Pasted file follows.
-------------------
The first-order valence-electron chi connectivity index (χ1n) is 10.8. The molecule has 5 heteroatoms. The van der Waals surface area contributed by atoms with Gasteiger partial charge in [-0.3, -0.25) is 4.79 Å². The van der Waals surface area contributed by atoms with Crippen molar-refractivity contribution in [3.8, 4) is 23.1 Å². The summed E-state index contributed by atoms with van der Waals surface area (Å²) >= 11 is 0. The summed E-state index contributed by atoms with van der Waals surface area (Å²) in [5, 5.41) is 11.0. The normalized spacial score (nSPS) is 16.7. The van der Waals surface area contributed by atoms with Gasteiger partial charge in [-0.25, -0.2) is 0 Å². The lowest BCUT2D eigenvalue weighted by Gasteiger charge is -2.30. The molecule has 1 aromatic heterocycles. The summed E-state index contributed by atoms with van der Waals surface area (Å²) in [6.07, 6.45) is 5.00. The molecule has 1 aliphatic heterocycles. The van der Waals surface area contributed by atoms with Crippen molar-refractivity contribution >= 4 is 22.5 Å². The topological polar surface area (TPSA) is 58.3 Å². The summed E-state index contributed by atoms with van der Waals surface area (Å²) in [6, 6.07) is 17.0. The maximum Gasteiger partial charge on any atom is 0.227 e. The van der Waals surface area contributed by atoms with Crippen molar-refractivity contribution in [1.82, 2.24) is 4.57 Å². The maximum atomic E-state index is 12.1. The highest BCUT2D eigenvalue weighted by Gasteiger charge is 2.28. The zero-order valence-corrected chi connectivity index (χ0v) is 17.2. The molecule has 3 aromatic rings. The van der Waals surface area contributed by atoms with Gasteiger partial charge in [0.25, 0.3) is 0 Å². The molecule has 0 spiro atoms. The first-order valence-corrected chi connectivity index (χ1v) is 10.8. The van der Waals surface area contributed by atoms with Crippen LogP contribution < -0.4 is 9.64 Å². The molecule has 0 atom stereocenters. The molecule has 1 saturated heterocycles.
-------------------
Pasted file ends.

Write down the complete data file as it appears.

The first-order valence-electron chi connectivity index (χ1n) is 10.8. The molecule has 5 heteroatoms. The van der Waals surface area contributed by atoms with Gasteiger partial charge in [-0.3, -0.25) is 4.79 Å². The van der Waals surface area contributed by atoms with Crippen molar-refractivity contribution in [3.8, 4) is 23.1 Å². The summed E-state index contributed by atoms with van der Waals surface area (Å²) >= 11 is 0. The summed E-state index contributed by atoms with van der Waals surface area (Å²) in [5, 5.41) is 11.0. The normalized spacial score (nSPS) is 16.7. The van der Waals surface area contributed by atoms with Gasteiger partial charge in [-0.25, -0.2) is 0 Å². The lowest BCUT2D eigenvalue weighted by Gasteiger charge is -2.30. The molecule has 1 aromatic heterocycles. The summed E-state index contributed by atoms with van der Waals surface area (Å²) in [6.07, 6.45) is 5.00. The molecule has 1 aliphatic heterocycles. The van der Waals surface area contributed by atoms with Crippen molar-refractivity contribution >= 4 is 22.5 Å². The topological polar surface area (TPSA) is 58.3 Å². The summed E-state index contributed by atoms with van der Waals surface area (Å²) in [6, 6.07) is 17.0. The maximum Gasteiger partial charge on any atom is 0.227 e. The van der Waals surface area contributed by atoms with Crippen molar-refractivity contribution in [1.82, 2.24) is 4.57 Å². The maximum atomic E-state index is 12.1. The highest BCUT2D eigenvalue weighted by Gasteiger charge is 2.28. The zero-order valence-corrected chi connectivity index (χ0v) is 17.2. The molecule has 3 aromatic rings. The van der Waals surface area contributed by atoms with Gasteiger partial charge in [0.25, 0.3) is 0 Å². The molecule has 0 spiro atoms. The first-order valence-corrected chi connectivity index (χ1v) is 10.8. The van der Waals surface area contributed by atoms with Crippen LogP contribution < -0.4 is 9.64 Å². The molecule has 0 atom stereocenters. The molecule has 1 saturated heterocycles.